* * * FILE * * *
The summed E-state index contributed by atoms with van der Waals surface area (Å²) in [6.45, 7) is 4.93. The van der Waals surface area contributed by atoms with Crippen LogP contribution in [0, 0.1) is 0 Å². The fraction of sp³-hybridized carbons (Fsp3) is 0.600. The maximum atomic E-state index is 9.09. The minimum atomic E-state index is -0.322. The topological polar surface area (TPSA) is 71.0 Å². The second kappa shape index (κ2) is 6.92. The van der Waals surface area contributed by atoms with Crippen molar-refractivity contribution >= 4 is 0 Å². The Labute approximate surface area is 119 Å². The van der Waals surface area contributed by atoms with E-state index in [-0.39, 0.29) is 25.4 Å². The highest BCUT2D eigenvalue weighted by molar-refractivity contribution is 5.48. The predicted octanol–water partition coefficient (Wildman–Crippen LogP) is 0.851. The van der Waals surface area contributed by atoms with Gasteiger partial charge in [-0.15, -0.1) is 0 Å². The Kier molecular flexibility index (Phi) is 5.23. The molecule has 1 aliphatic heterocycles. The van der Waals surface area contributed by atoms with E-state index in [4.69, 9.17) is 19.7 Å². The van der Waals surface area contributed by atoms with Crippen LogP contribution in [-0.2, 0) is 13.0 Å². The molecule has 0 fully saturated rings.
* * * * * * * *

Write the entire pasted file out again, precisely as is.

The summed E-state index contributed by atoms with van der Waals surface area (Å²) in [6.45, 7) is 4.93. The van der Waals surface area contributed by atoms with Crippen LogP contribution in [0, 0.1) is 0 Å². The fraction of sp³-hybridized carbons (Fsp3) is 0.600. The maximum atomic E-state index is 9.09. The minimum atomic E-state index is -0.322. The topological polar surface area (TPSA) is 71.0 Å². The second kappa shape index (κ2) is 6.92. The van der Waals surface area contributed by atoms with Crippen molar-refractivity contribution >= 4 is 0 Å². The Labute approximate surface area is 119 Å². The van der Waals surface area contributed by atoms with E-state index in [-0.39, 0.29) is 25.4 Å². The highest BCUT2D eigenvalue weighted by molar-refractivity contribution is 5.48. The predicted octanol–water partition coefficient (Wildman–Crippen LogP) is 0.851. The van der Waals surface area contributed by atoms with Gasteiger partial charge in [-0.15, -0.1) is 0 Å². The Kier molecular flexibility index (Phi) is 5.23. The molecule has 1 aliphatic heterocycles. The van der Waals surface area contributed by atoms with E-state index in [4.69, 9.17) is 19.7 Å². The van der Waals surface area contributed by atoms with Crippen LogP contribution in [-0.2, 0) is 13.0 Å². The molecule has 0 fully saturated rings.